Technology and childhood

Yesterday a friend of mine posted this article Why the iPad is a far bigger threat to our children than anyone realises. It spoke about all the things that I have said repeatedly in regards to using technology as a nanny for children.  For me personally, I will not be buying any of the stuff mentioned in this article for my children.  I don’t believe in parking children in front of screens. It messes with their social skills and attention spans. 

When the little girl pointed at the sweets at the checkout, her mother said: ‘No, they’re bad for your teeth.’ So her daughter, who was no more than two, did what small children often do at such times. She threw a tantrum.

What happened next horrified me. The embarrassed mother found her iPad in her bag and thrust it into her daughter’s hands. Peace was restored immediately.

This incident, which happened three years ago, was the first time I saw a tablet computer used as a pacifier.

I’m not a parent but I was once a child. I did not always get what I wanted. You know what? It is okay to not give your children everything they ask for.  In my opinion this is lazy parenting. I would have just ignored the tantrum.

Today, on average, children spend five to six hours a day staring at screens. And they’re often on two or more screens at once – for example, watching TV while playing on an iPad.

Because technology moves so fast, and children have embraced it so quickly, it’s been difficult for parents to control it.

You’re the parent and have TOTAL control over it. They don’t spend 5 to 6 hours staring at a screen if you don’t buy them. No TV’s in their rooms. Spend time with the family in the living room. Learn interpersonal skills and building family relationships.

Recent research found 10 per cent of children under four are put to bed with a tablet computer to play with as they fall asleep.

What happened to reading a book? Read a book to your child before they go to bed.  Does no one have time to nurture children anymore? Bedtime stories are where it’s at folks!

This is not the only worry. It’s not just what children get up to onscreen that affects their overall development. It’s what screens displace – all the activities they’re not doing in the real world.

Today’s children have far fewer opportunities for what I call ‘real play’. They are no longer learning through first-hand experiences how to be human and are much less likely to play or socialise outdoors or with others.

Outdoors are full of fun! There’s rollerskating, learning how to ride a bike, sports activities, swimming. Bring your kids to a park and let them play with others. While you’re at it get off your phones and watch them, play with them, interact!

The change in children’s play has happened in little more than a couple of decades. While many parents feel uneasy about all that screen-time, they haven’t tackled it as they’ve been so busy keeping up with changes in their own lives.

You had the child it is your responsibility to raise the child. The tablet or TV is not a nanny. Parents’ feel uneasy about all the screen-time? The don’t allow it!!!!!!!

If the neural pathways that control social and imaginative responses aren’t developed in early childhood, it’s difficult to revive them later. A whole generation could grow up without the mental ability to create their own fun, devise their own games and enjoy real friendships – all because of endless screen-time.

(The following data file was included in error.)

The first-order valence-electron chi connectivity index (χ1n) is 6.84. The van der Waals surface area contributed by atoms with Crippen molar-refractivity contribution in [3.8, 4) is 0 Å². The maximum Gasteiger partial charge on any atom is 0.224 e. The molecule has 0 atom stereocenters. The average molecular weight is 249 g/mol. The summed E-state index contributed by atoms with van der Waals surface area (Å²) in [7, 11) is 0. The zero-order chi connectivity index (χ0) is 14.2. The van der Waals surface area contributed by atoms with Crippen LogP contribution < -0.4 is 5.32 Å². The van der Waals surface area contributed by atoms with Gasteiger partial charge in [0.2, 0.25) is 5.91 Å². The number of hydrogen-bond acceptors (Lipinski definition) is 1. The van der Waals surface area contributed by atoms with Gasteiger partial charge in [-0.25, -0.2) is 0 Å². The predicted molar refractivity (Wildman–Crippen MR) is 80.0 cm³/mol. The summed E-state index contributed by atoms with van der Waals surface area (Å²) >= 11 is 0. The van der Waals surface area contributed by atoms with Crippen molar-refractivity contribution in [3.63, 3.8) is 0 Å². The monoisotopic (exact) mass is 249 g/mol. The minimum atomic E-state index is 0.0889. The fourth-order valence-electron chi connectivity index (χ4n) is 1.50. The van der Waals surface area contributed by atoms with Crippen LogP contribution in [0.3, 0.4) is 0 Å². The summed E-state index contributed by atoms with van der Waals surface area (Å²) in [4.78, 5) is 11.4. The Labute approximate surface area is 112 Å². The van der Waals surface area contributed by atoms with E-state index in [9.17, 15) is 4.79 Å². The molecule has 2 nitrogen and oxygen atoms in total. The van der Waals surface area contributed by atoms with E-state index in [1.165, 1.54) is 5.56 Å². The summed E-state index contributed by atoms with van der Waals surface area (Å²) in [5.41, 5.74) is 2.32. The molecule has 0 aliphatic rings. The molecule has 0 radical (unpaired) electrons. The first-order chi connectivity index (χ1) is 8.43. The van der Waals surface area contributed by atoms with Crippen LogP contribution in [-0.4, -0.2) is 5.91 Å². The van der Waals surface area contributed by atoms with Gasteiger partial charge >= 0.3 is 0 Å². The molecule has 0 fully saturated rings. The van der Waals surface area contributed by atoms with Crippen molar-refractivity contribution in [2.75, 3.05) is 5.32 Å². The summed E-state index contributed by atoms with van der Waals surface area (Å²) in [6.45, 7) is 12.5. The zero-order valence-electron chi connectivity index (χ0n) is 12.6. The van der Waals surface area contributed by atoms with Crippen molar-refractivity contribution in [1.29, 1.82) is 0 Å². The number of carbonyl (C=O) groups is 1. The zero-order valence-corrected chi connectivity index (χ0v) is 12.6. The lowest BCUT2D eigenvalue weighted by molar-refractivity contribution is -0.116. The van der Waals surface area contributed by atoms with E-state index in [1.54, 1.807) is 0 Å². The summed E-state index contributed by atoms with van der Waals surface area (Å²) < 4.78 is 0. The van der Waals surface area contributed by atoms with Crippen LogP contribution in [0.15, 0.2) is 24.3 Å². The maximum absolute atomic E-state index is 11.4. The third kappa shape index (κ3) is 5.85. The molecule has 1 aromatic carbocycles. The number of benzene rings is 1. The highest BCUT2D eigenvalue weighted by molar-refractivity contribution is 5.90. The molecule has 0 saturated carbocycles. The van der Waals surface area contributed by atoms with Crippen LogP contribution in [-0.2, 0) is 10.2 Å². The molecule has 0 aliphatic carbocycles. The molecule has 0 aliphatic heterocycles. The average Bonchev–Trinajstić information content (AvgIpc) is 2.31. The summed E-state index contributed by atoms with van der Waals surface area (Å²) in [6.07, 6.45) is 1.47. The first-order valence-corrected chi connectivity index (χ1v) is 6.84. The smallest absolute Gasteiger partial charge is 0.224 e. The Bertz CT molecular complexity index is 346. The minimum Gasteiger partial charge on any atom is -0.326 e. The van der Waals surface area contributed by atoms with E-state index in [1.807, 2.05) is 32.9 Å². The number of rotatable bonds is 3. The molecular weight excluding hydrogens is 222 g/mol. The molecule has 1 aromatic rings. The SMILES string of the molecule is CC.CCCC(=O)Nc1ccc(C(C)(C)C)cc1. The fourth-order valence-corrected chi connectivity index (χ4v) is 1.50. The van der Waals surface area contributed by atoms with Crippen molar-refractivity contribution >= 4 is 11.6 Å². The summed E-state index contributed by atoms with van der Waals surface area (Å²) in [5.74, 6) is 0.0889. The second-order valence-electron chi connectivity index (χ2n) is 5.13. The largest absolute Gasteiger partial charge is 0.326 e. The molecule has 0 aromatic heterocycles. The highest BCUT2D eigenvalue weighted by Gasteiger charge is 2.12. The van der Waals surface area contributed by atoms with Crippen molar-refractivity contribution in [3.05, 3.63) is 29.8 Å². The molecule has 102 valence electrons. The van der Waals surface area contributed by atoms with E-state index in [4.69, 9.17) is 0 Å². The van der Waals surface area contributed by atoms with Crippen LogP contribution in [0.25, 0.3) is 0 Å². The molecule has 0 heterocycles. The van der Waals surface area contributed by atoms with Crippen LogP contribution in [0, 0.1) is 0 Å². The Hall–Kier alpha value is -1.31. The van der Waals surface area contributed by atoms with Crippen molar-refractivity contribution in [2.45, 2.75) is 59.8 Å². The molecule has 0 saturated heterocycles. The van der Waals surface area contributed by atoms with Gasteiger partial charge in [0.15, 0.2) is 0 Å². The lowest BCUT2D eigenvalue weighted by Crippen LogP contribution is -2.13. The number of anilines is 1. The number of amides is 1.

This is a sad and scary situation.

Real play develops initiative, problem-solving skills and many other positive traits, such as a can-do attitude, perseverance and emotional resilience. It’s vital for social skills, too.

By playing together, youngsters learn to get along with other people. They discover how others’ minds work, developing empathy.

And, as real play is driven by an innate desire to understand how the world works, it provides the foundation for academic learning.

This. All of this.

Neuroscientist Susan Greenfield says: ‘We cannot park our children in front of screens and expect them to develop a long attention span.’

She also worries about the effects of technology on literacy. ‘Learning to read helps children learn to put ideas into logical order,’ she says. ‘On the other hand, staring at a screen puts their brains into suspended animation.’

Reading is so so so important.

Dr Aric Sigman, who has amassed a huge database of research linking children’s screen-time to ADHD, autism and emotional and behavioural disorders, also points to the conflict between screen-based activity and reading.

‘Unlike screen images, words don’t move, make noises, sing or dance. Ultimately, screen images render the printed word simply boring at a crucial phase when the child’s mind is developing,’ he says.

Reading is not boring if they learn to immerse themselves in the stories and let their brains imagine the worlds being created in the pages. The words on the pages therefore can move, make noise, sing and dance if their imaginations are allowed to develop.

Some say children need to use technology because that’s the way the world is going. But there’s no need to give little children high-tech devices.

Modern technology develops at a phenomenal rate – any IT skills that children learn before the age of seven will be long past their sell-by date by the time they reach their teens.

But self-confidence, emotional resilience, creative thinking, social skills and the capacity for focused thought will stand them in good stead whatever the future brings.

Learning how to be a human being stays with you forever. Technology is always changing.


Yes the irony is well noted by the following facts:

  1. This is an online article
  2. posted on an internet blog